These weights came from a collection of tribal artefacts in the USA.
Reference: Noel F. Singer, Arts of Asia, March 1988, “TATTOO WEIGHTS FROM BURMA” page 74:
“The one and a half foot long instrument was usually made in three sections: the point; the middle, which was hollow although not intended for storing the pigment; and the decorated top, which acted as a weight to steady the hand of the tattooist.
These weights, which consisted of a variety of subjects, were made in the shape of alchemists, demons, humans, birds, animals and mythological creatures…
The type of weight also determined the kind of pattern to be tattooed. Since the weights were detachable, a master tattooist would carry several on his person and use them according to the type of design he was commissioned to execute. The effect of these figures would have been purely psychological for the average peasant; the mere sight of the tattooist actually handling and using a particular type of figure implied that he had absolute control over the spirit presented by it , and as the dye was pricked into the flesh so would the spirits power and protection spread all over his body.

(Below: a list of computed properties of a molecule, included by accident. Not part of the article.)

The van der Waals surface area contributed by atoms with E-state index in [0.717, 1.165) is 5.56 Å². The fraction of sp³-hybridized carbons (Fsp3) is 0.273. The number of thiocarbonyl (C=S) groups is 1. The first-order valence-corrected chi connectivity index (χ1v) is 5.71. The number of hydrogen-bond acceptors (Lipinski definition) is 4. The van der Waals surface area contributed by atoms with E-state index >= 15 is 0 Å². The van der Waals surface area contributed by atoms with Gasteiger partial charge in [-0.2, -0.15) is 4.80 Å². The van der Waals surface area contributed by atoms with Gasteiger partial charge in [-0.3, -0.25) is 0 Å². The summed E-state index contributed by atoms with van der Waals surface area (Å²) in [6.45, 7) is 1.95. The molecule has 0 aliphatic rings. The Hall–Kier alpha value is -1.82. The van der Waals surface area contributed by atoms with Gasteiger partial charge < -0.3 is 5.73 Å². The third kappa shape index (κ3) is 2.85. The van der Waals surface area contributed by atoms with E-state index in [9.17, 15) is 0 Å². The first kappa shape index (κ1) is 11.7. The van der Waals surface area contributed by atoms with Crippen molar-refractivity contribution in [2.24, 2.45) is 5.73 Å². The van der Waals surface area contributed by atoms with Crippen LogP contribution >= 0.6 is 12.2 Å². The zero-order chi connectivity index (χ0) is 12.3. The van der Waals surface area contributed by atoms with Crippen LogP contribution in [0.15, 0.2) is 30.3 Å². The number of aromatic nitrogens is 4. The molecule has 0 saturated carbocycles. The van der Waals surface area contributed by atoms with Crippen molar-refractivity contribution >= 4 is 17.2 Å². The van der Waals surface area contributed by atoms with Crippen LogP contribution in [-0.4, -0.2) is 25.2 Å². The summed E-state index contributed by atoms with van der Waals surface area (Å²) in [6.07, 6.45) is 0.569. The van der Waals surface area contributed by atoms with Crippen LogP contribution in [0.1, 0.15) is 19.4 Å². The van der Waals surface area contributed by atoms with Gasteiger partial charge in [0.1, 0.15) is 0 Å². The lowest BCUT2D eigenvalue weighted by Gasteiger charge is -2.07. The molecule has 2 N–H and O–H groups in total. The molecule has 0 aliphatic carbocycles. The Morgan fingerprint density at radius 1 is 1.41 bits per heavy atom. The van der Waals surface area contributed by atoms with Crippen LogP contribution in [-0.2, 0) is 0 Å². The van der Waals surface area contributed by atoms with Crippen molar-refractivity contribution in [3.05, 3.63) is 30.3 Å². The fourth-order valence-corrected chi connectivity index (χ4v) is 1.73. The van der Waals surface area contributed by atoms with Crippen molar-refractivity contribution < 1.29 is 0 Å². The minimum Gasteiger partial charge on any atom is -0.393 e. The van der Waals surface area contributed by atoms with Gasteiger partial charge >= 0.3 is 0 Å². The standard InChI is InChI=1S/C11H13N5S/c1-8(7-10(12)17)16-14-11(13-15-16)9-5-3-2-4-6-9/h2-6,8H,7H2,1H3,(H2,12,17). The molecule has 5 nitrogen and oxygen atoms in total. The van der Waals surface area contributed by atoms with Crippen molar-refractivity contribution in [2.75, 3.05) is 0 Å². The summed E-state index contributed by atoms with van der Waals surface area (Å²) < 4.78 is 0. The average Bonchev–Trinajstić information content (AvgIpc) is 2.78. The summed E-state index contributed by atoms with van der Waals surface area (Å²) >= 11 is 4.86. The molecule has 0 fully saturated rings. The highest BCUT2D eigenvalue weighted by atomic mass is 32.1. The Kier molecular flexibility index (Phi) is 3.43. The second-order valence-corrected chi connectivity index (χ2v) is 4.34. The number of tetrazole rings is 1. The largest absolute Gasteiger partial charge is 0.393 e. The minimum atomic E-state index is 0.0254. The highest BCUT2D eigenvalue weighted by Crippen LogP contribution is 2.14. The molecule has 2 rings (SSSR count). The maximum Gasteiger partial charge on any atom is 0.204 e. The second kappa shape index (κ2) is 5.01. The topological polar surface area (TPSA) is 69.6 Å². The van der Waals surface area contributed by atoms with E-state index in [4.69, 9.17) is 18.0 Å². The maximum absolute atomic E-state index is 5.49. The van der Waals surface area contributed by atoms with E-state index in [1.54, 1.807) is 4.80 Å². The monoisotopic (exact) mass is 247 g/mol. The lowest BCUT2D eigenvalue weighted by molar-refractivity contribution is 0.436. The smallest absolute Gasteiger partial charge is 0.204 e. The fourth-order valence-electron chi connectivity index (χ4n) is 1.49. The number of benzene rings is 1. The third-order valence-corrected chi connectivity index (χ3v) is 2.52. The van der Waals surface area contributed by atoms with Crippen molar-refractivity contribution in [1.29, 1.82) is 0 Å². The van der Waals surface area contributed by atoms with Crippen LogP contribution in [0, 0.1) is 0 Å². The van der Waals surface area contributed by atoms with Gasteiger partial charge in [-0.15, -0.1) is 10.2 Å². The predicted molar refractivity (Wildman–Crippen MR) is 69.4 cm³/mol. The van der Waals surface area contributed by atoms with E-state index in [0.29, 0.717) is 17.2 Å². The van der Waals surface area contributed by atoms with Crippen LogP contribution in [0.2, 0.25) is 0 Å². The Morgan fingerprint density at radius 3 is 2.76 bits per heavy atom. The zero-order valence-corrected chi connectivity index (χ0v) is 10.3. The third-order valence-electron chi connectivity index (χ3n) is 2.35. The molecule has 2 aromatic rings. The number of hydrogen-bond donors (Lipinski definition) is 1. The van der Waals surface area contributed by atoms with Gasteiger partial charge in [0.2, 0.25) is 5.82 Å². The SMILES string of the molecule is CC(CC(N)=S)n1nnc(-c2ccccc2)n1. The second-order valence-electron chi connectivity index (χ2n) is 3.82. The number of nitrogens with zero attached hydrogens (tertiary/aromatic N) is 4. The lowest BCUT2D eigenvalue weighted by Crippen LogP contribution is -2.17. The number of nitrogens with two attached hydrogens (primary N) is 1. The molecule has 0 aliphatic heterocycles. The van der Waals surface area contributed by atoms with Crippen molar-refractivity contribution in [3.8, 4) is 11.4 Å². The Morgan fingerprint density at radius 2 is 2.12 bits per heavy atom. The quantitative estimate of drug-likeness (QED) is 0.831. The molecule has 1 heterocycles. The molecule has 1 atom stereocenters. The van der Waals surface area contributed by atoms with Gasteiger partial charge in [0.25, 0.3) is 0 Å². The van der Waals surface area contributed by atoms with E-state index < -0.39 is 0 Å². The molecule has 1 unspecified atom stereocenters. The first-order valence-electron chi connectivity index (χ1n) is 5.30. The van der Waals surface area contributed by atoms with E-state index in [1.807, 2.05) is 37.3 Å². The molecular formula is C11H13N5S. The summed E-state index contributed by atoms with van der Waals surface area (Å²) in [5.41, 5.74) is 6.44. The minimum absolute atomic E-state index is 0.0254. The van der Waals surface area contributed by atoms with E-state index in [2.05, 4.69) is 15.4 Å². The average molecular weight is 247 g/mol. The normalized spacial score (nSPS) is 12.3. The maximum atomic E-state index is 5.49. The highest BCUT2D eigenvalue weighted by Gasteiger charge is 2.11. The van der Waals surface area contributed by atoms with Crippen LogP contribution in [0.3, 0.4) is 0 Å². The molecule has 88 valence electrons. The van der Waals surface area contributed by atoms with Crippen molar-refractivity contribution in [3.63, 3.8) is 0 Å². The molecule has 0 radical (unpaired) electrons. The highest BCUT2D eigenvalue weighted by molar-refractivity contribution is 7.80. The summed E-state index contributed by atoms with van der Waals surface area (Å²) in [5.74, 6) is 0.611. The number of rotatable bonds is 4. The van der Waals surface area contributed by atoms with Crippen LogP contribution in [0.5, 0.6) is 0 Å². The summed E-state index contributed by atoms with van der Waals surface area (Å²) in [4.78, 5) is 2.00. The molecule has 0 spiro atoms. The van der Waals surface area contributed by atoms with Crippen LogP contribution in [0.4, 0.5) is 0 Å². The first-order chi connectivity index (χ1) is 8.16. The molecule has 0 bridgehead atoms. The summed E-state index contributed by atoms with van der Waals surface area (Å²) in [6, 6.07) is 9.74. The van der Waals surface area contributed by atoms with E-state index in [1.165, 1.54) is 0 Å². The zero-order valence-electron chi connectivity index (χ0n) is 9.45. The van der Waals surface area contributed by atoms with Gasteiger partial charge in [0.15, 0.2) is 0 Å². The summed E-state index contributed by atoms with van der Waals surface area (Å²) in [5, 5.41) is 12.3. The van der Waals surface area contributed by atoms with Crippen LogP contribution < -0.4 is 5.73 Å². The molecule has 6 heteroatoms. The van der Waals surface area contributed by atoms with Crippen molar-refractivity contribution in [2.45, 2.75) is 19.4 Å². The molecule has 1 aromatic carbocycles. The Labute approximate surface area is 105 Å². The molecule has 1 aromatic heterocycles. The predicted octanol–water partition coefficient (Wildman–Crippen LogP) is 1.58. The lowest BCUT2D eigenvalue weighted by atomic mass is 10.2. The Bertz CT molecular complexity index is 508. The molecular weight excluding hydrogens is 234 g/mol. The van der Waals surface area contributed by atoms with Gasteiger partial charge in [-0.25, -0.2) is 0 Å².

A collection of Burmese tattooing equipment including weights, rods and needles.
Can be sent worldwide!